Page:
|Small Greeting Card||Large Greeting Card||Postcard|
|4" x 6"||5" x 7.5"||4" x 6"|
I made this card for a friend, Carmen Bean, who is a Real Estate Agent here in San Antonio Texas with Centrury 21. She is an amazing lady who truly cares about her clients and ensures they are happy – and helps them to find the home they love – and for those who are selling their home, she is truly ‘wonderwoman’.
MISSION ESPADA, San Antonio Texas
Several modern churches have been architecturally based on the design of this mission including St. Stephen’s Episcopal Church in Wimberley, Texas, north of San Antonio.
The Mission Espada Acequia (aqueduct) can still be seen today. The main ditch continues to carry water to the mission and its former farm lands. This water is still used by residents living on these neighboring lands.
The use of acequias was originally brought to the arid regions of Spain and Portugalby the Romans and the Moors. When Franciscans missionaries arrived in the desert Southwest they found the system worked well in the hot, dry environment.
Spain founded Mission San Francisco de los Texas in 1690. Along with several others, it served as a buffer against French encroachment from Louisiana. Fevers, floods, fires, enemies, and limited supplies prompted several relocations of this early mission. On March 5, 1731, Mission San Francisco de la Espada was established along this bank of the San Antonio River.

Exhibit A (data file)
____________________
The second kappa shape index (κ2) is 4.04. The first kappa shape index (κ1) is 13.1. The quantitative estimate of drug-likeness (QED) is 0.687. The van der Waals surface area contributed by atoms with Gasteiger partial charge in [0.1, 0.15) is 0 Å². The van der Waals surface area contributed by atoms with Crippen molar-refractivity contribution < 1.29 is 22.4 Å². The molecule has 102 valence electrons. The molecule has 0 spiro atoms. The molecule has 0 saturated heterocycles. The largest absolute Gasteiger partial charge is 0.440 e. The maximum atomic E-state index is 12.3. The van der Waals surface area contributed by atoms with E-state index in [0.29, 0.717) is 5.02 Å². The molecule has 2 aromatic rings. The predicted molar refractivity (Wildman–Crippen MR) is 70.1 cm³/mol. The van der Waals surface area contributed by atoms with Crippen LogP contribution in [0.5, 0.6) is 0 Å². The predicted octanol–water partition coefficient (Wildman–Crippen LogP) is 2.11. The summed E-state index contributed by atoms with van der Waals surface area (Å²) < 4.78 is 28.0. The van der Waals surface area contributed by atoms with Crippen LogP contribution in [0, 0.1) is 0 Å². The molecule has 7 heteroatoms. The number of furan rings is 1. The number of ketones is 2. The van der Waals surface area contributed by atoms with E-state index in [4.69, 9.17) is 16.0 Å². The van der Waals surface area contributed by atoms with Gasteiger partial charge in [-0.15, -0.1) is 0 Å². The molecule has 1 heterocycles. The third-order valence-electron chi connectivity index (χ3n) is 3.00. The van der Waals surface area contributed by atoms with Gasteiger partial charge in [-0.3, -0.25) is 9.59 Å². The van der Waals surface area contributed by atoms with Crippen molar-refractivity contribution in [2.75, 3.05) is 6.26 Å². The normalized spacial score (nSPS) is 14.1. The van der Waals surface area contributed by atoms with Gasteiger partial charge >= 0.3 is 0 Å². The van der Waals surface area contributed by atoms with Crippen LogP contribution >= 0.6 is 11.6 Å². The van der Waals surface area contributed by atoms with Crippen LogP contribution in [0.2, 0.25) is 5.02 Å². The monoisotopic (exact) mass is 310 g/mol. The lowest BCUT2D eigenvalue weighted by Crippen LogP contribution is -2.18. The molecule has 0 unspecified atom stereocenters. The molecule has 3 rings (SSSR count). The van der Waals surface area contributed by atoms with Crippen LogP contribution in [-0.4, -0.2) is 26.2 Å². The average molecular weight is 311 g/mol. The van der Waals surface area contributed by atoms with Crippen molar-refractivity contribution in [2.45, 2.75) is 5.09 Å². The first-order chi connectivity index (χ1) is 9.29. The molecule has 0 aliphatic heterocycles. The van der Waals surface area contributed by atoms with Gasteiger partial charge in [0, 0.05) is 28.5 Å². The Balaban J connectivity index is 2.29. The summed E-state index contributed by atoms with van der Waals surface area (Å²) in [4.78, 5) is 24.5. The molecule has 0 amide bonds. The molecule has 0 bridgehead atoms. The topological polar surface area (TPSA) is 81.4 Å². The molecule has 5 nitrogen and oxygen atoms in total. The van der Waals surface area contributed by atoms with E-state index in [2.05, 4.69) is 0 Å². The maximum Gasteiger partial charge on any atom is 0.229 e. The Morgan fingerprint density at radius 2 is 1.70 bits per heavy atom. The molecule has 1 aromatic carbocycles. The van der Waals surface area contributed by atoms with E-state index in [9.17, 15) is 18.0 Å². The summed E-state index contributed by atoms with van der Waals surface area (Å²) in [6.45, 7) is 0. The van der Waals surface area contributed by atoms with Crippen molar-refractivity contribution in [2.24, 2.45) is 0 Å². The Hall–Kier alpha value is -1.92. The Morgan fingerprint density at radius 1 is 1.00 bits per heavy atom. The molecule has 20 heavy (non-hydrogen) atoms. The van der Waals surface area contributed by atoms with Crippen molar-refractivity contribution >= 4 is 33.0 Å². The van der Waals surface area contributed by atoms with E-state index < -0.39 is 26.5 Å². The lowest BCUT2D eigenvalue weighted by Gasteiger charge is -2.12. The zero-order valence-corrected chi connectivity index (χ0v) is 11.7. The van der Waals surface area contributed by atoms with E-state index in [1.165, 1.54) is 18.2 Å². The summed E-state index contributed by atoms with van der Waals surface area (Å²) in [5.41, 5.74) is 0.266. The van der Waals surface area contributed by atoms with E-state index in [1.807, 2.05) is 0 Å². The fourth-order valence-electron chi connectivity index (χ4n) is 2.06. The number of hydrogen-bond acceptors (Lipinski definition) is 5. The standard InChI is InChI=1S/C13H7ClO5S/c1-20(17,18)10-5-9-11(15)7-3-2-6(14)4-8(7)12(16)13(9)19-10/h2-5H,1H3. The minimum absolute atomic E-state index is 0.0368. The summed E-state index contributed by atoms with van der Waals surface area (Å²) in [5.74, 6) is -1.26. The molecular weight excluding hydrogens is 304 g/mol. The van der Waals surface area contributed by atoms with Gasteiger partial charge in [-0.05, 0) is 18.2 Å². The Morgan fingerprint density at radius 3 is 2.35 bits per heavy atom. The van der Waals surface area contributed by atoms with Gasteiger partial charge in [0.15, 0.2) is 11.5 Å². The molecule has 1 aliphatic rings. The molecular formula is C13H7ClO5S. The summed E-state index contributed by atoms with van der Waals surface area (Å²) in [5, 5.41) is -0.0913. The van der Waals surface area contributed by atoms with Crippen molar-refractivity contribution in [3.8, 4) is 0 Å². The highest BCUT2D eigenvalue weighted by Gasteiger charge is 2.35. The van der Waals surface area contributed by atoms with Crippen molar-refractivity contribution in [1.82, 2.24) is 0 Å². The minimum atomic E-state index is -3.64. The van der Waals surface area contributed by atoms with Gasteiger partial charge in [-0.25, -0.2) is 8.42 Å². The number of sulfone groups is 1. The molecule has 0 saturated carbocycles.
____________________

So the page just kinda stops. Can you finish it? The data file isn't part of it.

Imagine two diverse cultures – separated by language, values and faith – colliding and merging to create a unique mix.
Spanish Franciscan missionaries pursued a powerful vision for God and country. They aligned and trained the Coahuiltecan (kwa-weel-teken) hunting and gathering cultures to be loyal, productive citizens of New Spain. Over a 50-year period, they earnestly taught the principles of farming, ranching, architecture, blacksmithing, loom weaving, spinning, and masonry. Espada was the only San Antonio mission where bricks and tiles were made. The Catholic faith and Spanish language became the foundation of the new culture.
Many Coahuiltecans, staggered by strange intruders, famine, imported diseases, and enemy tribes, opted for the protection and steady food supply of Mission Espada. Here they mastered Spanish arts and trades.
By the mid-1700’s, these mission walls echoed with the essence of a dynamic community: the blacksmith’s ringing anvil, bellowing livestock, three pounding looms, the clatter of carpentry, and the scrape of the brick maker. Imagine peach orchards and vast fields of beans, corn, and melons beyond the walls, and within, the hum of chants, prayers, and instructional conversations.